In 1984, I became aware of nursing home insurance plans that even paid for custodial care. As soon as I learned about the coverage, I sold my first policy to my mother. To my amazement, she had a stroke a year later. She required the services of a nursing home after her stroke and her long-term care insurance policy paid the full cost of care while she lived in the facility. They provided her excellent care, they cared for all her needs, and it was all paid for by the insurance company!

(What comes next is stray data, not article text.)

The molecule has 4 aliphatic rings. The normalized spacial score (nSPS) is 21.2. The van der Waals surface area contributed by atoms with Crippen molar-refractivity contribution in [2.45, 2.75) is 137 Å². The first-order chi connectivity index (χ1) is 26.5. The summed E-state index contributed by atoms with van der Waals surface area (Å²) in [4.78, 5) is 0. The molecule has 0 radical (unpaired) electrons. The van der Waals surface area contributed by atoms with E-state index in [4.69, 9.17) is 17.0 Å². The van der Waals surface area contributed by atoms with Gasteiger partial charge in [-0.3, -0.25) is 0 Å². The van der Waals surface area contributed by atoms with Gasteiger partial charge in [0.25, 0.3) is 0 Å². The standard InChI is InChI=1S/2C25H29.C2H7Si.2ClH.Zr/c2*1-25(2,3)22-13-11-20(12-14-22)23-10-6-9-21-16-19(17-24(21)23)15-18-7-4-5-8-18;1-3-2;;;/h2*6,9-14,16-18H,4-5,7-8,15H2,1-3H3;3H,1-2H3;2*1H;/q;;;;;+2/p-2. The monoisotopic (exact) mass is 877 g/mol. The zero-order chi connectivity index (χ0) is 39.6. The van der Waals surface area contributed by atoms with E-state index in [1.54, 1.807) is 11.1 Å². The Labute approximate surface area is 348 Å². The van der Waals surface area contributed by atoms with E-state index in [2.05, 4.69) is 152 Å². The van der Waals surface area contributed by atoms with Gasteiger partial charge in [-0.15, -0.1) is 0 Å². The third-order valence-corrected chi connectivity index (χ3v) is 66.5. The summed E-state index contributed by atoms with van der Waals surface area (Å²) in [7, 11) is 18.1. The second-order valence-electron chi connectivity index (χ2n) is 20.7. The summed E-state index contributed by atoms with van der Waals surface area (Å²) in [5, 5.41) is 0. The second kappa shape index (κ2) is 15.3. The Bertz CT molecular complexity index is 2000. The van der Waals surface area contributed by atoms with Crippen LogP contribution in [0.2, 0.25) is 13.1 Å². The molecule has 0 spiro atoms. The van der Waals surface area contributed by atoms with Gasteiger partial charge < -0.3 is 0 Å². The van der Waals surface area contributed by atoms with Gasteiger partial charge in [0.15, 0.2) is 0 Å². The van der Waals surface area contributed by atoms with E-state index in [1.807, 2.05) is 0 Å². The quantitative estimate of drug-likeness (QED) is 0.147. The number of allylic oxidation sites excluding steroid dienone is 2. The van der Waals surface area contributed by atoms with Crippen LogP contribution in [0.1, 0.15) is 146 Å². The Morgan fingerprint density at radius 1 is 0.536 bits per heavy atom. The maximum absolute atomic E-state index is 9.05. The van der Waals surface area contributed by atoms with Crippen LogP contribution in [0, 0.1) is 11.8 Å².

I’ve been a provider of long-term care through my mother’s experience, and now I sell long-term care insurance so people will not have to experience the turmoil and stress I’ve witnessed during the admission process into a nursing home. The general public doesn’t realize how often families are denied benefits by Medicare and major medical insurance plans for long-term care. In fact, based on information from Employee Benefit News, only about eight percent of all costs for a long-term care stay are reimbursed by Medicare(1). Additionally, Medicare does not pay for custodial care(2) and most major medical insurance plans also do not pay for custodial care services. Custodial care services are what the majority of people require when a prolonged illness places them in long-term care situations. People should consider long-term care insurance to help pay for these services.